"The study suggests that thorough skin evaluation prior to deployments, early diagnosis, prevention and prompt care on site, and the availability of expertise by telemedicine technologies would make a difference," Anderson said.
"With a few exceptions, such as infectious diseases endemic to the countries of conflict, military skin problems have not changed much since 20th century warfare. What has changed is our ability to potentially deal with them," he added.
For the study, McGraw's team collected data on 170 military personnel who left combat zones in Iraq and Afghanistan for ill-defined dermatologic reasons between 2003 and 2006. These were classified as non-specific skin eruptions or skin disorders not otherwise specified.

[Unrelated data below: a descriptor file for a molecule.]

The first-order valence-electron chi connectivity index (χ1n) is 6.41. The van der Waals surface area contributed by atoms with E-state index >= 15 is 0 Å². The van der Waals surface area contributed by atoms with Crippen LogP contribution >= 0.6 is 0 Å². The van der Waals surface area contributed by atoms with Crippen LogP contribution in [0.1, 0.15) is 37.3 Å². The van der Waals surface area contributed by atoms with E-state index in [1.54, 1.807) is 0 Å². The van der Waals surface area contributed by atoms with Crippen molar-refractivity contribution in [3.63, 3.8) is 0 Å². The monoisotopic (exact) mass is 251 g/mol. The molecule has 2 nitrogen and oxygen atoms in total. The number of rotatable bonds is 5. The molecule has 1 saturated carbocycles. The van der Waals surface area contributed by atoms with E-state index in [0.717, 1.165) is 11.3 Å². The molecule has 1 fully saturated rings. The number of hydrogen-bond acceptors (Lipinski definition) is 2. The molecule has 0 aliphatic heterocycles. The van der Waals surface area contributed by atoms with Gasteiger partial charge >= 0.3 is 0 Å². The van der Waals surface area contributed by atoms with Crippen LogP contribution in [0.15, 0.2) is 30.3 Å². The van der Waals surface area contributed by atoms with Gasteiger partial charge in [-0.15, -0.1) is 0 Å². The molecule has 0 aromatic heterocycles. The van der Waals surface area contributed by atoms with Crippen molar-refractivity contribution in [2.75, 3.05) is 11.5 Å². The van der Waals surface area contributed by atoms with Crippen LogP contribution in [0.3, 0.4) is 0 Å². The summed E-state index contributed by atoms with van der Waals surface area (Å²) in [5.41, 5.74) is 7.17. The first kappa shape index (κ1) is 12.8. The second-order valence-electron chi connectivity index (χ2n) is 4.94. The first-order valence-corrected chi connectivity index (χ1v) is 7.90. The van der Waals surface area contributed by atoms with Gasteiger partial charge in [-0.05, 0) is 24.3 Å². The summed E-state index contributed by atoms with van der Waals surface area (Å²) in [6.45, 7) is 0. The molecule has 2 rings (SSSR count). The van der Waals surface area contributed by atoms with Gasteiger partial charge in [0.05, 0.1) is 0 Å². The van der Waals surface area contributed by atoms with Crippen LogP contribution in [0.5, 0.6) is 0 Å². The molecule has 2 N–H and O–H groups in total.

In total, 154 soldiers were seen by dermatologists and the others were seen by other doctors. Thirty-four individuals were diagnosed with dermatitis or general skin inflammation, 16 with non-cancerous moles, 13 with skin cancer and 11 with no conclusive diagnosis. Chronic itchy rash, eczema, hives and psoriasis were the other common conditions, the researchers found.
Skin troubles can worsen with sun exposure and extremes in temperature and humidity, the researchers said. Diseases common to the combat area, as well as insects and crowded living conditions, can also exacerbate dermatologic woes. Other factors include difficulty maintaining personal hygiene and the chafing and sweating caused by body armor, helmets and other protective gear, McGraw noted.
Several measures will reduce the likelihood of evacuation from the war zone for skin problems, McGraw said. These include identifying individuals with chronic skin diseases during medical screeni
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